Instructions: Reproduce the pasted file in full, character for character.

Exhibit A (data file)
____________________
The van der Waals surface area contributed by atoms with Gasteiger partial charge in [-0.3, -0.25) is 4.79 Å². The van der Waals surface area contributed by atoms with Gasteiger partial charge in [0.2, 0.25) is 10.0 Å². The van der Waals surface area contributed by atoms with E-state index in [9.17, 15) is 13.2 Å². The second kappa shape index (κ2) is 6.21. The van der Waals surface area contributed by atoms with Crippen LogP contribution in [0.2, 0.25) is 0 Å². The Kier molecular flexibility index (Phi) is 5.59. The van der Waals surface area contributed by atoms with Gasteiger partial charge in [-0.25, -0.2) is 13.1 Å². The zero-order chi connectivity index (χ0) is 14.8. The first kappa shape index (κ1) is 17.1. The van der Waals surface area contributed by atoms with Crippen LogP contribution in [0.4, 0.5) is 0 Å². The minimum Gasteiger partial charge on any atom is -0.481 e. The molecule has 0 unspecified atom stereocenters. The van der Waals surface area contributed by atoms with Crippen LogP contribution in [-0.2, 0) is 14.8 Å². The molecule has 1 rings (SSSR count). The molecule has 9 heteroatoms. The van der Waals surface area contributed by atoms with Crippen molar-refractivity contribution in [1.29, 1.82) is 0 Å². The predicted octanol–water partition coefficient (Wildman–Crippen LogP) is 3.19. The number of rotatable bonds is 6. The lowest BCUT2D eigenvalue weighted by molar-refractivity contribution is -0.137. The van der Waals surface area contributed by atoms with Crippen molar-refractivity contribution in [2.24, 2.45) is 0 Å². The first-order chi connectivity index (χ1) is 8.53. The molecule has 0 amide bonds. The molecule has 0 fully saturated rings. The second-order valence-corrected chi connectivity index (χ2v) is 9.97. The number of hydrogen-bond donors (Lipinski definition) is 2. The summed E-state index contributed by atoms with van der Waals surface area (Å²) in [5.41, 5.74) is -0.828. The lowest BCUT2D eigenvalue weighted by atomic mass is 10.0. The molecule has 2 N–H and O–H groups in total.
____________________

The van der Waals surface area contributed by atoms with Gasteiger partial charge in [-0.3, -0.25) is 4.79 Å². The van der Waals surface area contributed by atoms with Gasteiger partial charge in [0.2, 0.25) is 10.0 Å². The van der Waals surface area contributed by atoms with E-state index in [9.17, 15) is 13.2 Å². The second kappa shape index (κ2) is 6.21. The van der Waals surface area contributed by atoms with Crippen LogP contribution in [0.2, 0.25) is 0 Å². The Kier molecular flexibility index (Phi) is 5.59. The van der Waals surface area contributed by atoms with Gasteiger partial charge in [-0.25, -0.2) is 13.1 Å². The zero-order chi connectivity index (χ0) is 14.8. The first kappa shape index (κ1) is 17.1. The van der Waals surface area contributed by atoms with Crippen LogP contribution in [0.4, 0.5) is 0 Å². The minimum Gasteiger partial charge on any atom is -0.481 e. The molecule has 0 unspecified atom stereocenters. The van der Waals surface area contributed by atoms with Crippen LogP contribution in [-0.2, 0) is 14.8 Å². The molecule has 1 rings (SSSR count). The molecule has 9 heteroatoms. The van der Waals surface area contributed by atoms with Crippen molar-refractivity contribution in [1.29, 1.82) is 0 Å². The predicted octanol–water partition coefficient (Wildman–Crippen LogP) is 3.19. The number of rotatable bonds is 6. The lowest BCUT2D eigenvalue weighted by molar-refractivity contribution is -0.137. The van der Waals surface area contributed by atoms with Crippen molar-refractivity contribution in [2.24, 2.45) is 0 Å². The first-order chi connectivity index (χ1) is 8.53. The molecule has 0 amide bonds. The molecule has 0 fully saturated rings. The second-order valence-corrected chi connectivity index (χ2v) is 9.97. The number of hydrogen-bond donors (Lipinski definition) is 2. The summed E-state index contributed by atoms with van der Waals surface area (Å²) in [5.41, 5.74) is -0.828. The lowest BCUT2D eigenvalue weighted by atomic mass is 10.0. The molecule has 2 N–H and O–H groups in total.